How to Compete Within the Busy Market of Mergers and Acquisitions
July 22, 2021 •Oak Street Funding
Let’s face it. It can be intimidating for smaller agencies to think about competing against bigger investors who have deeper pockets and more resources at their disposal. The good news, though, is that winning doesn’t always have to boil down to who is able to make the highest bid.
Mergers and acquisitions are definitely a different animal than conventional organic growth avenues, and it pays to do your homework. It’s not as easy as simply targeting an insurance agency to acquire and signing on the dotted line. If you’re thinking about throwing your hat into the mergers and acquisitions ring anytime soon, here are a few helpful suggestions to keep in mind.
First, familiarize yourself with what’s required to pull off a successful merger or acquisition, and if needed, don’t hesitate to consult with a qualified MA advisor or an attorney for guidance.
Next, do some in-depth market analysis and take a good, hard look at any upcoming opportunities within your geographic region. Even if you’re not ready to move on them immediately, scan ahead to the next year or two and weigh the pros and cons of diving into the mergers and acquisitions market as a way to grow your business. A profitable merger or acquisition should dovetail nicely into your existing business plan and enhance it. It should never distract from, damage or take away from the business you’ve already worked hard to build. If you’ve got the resources, it might be worth making someone from your agency responsible for keeping an eye on the evolving landscape to watch out for potential prospects.
Do your groundwork ahead of time so you can position yourself as the ideal buyer as soon as an opportunity presents itself, rather than scrambling at the last minute to cover your bases. Conduct research to determine precisely what your financing options are — and make sure you pre-qualify — before you ever start putting a bid together.
Once you’ve found an agency you’re interested in acquiring, try to find out as much as you can about the seller’s needs. What is his or her true motivation for selling — retirement? A need for quick cash? Are there other ancillary factors at play, such as employee interests the seller wants to protect? Also, find out if the seller has any tax concerns, and what you might be able to do to alleviate them if necessary.
Determine what kind of legacy they want to continue. A seller who has worked hard to create a long-term presence within the community and built a strong reputation for doing things their own way may be swayed by a buyer who intends to preserve that culture and promote a sense of continuity, rather than someone with an entirely different agenda who plans to immediately change the name on the door as well as everything else about the business.
Once you’ve established that you do indeed want to purchase the insurance agency, move forward with your intentions quickly and confidently. In other words, strike while the iron is hot. Going in early with a fair opening bid may help to keep competition down to a minimum, and stave off a potential bidding war. If your bid is below the asking price, be prepared to provide and discuss the rationale behind your offer. Don’t get sidetracked by lesser problems, concerns or unnecessary drama.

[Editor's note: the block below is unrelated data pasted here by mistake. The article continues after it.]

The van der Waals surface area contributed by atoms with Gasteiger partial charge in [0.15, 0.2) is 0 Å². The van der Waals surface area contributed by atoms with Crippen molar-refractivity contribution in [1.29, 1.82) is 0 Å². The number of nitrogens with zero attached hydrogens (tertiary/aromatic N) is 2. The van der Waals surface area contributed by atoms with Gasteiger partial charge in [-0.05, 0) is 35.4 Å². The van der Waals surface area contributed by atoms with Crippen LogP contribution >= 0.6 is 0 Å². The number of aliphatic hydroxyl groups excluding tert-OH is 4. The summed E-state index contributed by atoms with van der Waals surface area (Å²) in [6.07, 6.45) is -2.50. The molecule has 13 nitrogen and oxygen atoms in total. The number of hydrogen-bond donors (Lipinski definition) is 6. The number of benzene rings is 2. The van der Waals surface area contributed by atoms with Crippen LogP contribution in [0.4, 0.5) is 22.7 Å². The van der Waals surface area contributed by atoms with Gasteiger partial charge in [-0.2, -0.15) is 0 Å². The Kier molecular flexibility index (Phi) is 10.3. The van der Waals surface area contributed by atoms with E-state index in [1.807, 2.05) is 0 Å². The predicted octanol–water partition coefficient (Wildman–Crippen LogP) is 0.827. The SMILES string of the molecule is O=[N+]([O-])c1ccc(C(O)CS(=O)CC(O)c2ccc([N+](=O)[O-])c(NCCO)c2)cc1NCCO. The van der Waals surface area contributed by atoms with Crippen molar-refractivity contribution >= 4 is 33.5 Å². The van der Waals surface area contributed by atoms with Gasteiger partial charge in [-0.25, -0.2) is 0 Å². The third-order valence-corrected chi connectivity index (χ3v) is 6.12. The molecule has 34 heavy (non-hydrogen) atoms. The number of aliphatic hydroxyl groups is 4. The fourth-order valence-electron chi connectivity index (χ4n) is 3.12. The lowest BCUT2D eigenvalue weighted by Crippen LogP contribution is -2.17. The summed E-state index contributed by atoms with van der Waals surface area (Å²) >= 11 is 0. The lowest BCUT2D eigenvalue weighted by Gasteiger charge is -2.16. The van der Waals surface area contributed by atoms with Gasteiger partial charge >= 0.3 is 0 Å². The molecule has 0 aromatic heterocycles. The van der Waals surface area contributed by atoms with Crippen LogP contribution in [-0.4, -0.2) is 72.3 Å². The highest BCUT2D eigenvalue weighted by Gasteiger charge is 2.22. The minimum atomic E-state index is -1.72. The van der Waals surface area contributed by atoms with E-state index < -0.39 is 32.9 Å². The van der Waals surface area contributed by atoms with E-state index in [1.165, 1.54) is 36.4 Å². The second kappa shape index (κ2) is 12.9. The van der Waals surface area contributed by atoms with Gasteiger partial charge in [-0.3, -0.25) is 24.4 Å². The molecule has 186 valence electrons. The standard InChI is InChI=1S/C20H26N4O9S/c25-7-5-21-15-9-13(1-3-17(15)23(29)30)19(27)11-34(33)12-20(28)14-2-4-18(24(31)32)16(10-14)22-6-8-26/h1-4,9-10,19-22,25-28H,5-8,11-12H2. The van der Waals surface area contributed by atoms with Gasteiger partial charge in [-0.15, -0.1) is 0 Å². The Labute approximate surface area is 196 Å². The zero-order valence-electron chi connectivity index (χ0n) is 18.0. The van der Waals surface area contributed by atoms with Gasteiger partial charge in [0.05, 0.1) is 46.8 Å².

For proper due diligence, focus on the seller’s material issues and create an urgent, but reasonable, timeline to keep the process moving along. Think outside the box and decide early on just how flexible you’re willing to be with the deal structure. A certain degree of flex may make the difference between closing the deal and losing it. For instance, perhaps you’re willing to accept more or less seller financing to distinguish yourself from a higher bidder. Is the seller looking for more cash up front, or an annuity at higher rates than their current investments? Exploring earn-outs and clawbacks may put you in a better position to compete with institutional buyers who are offering stock in their organizations. These are all variables you might be able to work with and turn to your advantage.
Last but not least, be willing to walk away if you can’t come to a consensus you’re comfortable with. Know your own bottom line, and don’t overextend yourself. As they say, timing is everything, and it’s better to take a loss now than down the road. Keep looking and keep the faith. The right target at the right price will come along when it’s meant to.
About the Author
As Director of Strategic Markets Underwriting, Brian Henson specializes in underwriting, arranging, and structuring large loan transactions, mergers and acquisitions. He has 12 years of commercial lending experience, primarily with Midwestern banks. Brian started his career underwriting a loan portfolio of middle-market and large corporate commercial borrowers. Prior to joining Oak Street Funding, he managed a $200 Million national real estate loan portfolio. Brian graduated from Purdue University with a bachelor’s degree in management and a minor in finance. He can be reached at firstname.lastname@example.org.
Disclaimer: Please note, Oak Street Funding does not provide legal or tax advice. This blog is for informational purposes only. It is not a statement of fact or recommendation, does not constitute an offer for a loan, professional or legal or tax advice or legal opinion and should not be used as a substitute for obtaining valuation services or professional, legal or tax advice.
By clicking on a third-party link, you acknowledge you are leaving oakstreetfunding.com. Oak Street Funding is not responsible for the content or security of any linked web page.